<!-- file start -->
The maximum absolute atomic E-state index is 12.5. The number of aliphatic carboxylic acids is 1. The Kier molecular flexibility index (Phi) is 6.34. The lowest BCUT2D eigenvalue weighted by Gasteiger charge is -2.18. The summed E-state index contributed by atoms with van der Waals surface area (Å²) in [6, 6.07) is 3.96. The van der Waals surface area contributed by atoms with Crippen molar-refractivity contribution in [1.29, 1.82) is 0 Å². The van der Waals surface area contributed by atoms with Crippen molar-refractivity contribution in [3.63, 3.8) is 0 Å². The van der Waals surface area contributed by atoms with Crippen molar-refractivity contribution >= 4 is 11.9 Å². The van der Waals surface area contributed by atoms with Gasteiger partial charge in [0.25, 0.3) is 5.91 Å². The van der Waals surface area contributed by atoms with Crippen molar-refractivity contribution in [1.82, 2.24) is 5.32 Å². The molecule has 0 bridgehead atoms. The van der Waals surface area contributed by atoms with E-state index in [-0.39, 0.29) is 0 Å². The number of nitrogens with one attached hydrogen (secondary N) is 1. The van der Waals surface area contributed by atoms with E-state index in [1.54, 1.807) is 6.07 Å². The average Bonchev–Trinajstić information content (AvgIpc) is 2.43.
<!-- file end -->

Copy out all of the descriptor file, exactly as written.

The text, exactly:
The maximum absolute atomic E-state index is 12.5. The number of aliphatic carboxylic acids is 1. The Kier molecular flexibility index (Phi) is 6.34. The lowest BCUT2D eigenvalue weighted by Gasteiger charge is -2.18. The summed E-state index contributed by atoms with van der Waals surface area (Å²) in [6, 6.07) is 3.96. The van der Waals surface area contributed by atoms with Crippen molar-refractivity contribution in [1.29, 1.82) is 0 Å². The van der Waals surface area contributed by atoms with Crippen molar-refractivity contribution in [3.63, 3.8) is 0 Å². The van der Waals surface area contributed by atoms with Crippen molar-refractivity contribution >= 4 is 11.9 Å². The van der Waals surface area contributed by atoms with Gasteiger partial charge in [0.25, 0.3) is 5.91 Å². The van der Waals surface area contributed by atoms with Crippen molar-refractivity contribution in [1.82, 2.24) is 5.32 Å². The molecule has 0 bridgehead atoms. The van der Waals surface area contributed by atoms with E-state index in [-0.39, 0.29) is 0 Å². The number of nitrogens with one attached hydrogen (secondary N) is 1. The van der Waals surface area contributed by atoms with E-state index in [1.54, 1.807) is 6.07 Å². The average Bonchev–Trinajstić information content (AvgIpc) is 2.43.